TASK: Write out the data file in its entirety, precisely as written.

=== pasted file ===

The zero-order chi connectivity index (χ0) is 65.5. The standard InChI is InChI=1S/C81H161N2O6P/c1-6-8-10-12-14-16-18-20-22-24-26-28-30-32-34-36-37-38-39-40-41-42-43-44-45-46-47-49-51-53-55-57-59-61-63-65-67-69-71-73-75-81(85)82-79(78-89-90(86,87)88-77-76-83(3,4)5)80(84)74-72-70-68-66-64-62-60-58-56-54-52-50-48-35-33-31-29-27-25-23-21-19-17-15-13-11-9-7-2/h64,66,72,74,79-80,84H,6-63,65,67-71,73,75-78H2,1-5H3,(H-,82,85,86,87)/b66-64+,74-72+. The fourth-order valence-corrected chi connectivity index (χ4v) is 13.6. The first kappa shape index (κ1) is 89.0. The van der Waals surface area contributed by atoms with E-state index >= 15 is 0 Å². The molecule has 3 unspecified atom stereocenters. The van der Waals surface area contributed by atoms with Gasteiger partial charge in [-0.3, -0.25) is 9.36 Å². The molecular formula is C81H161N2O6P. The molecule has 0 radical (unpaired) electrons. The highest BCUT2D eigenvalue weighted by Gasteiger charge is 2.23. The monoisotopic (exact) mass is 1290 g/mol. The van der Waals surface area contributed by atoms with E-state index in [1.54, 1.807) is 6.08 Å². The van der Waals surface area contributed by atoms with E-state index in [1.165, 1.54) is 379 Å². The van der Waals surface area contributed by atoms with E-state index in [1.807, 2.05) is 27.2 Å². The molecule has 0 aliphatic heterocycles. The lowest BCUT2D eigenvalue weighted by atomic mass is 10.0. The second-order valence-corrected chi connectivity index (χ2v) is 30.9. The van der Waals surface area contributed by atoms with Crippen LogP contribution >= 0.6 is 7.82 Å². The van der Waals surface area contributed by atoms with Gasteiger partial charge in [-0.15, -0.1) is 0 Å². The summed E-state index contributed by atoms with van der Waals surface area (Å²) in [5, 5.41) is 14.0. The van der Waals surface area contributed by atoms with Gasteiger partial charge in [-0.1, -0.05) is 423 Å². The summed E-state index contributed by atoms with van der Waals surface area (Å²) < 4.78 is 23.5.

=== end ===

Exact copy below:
The zero-order chi connectivity index (χ0) is 65.5. The standard InChI is InChI=1S/C81H161N2O6P/c1-6-8-10-12-14-16-18-20-22-24-26-28-30-32-34-36-37-38-39-40-41-42-43-44-45-46-47-49-51-53-55-57-59-61-63-65-67-69-71-73-75-81(85)82-79(78-89-90(86,87)88-77-76-83(3,4)5)80(84)74-72-70-68-66-64-62-60-58-56-54-52-50-48-35-33-31-29-27-25-23-21-19-17-15-13-11-9-7-2/h64,66,72,74,79-80,84H,6-63,65,67-71,73,75-78H2,1-5H3,(H-,82,85,86,87)/b66-64+,74-72+. The fourth-order valence-corrected chi connectivity index (χ4v) is 13.6. The first kappa shape index (κ1) is 89.0. The van der Waals surface area contributed by atoms with E-state index >= 15 is 0 Å². The molecule has 3 unspecified atom stereocenters. The van der Waals surface area contributed by atoms with Gasteiger partial charge in [-0.3, -0.25) is 9.36 Å². The molecular formula is C81H161N2O6P. The molecule has 0 radical (unpaired) electrons. The highest BCUT2D eigenvalue weighted by Gasteiger charge is 2.23. The monoisotopic (exact) mass is 1290 g/mol. The van der Waals surface area contributed by atoms with E-state index in [1.54, 1.807) is 6.08 Å². The van der Waals surface area contributed by atoms with E-state index in [1.165, 1.54) is 379 Å². The van der Waals surface area contributed by atoms with E-state index in [1.807, 2.05) is 27.2 Å². The molecule has 0 aliphatic heterocycles. The lowest BCUT2D eigenvalue weighted by atomic mass is 10.0. The second-order valence-corrected chi connectivity index (χ2v) is 30.9. The van der Waals surface area contributed by atoms with Crippen LogP contribution >= 0.6 is 7.82 Å². The van der Waals surface area contributed by atoms with Gasteiger partial charge in [-0.15, -0.1) is 0 Å². The summed E-state index contributed by atoms with van der Waals surface area (Å²) in [5, 5.41) is 14.0. The van der Waals surface area contributed by atoms with Gasteiger partial charge in [-0.1, -0.05) is 423 Å². The summed E-state index contributed by atoms with van der Waals surface area (Å²) < 4.78 is 23.5.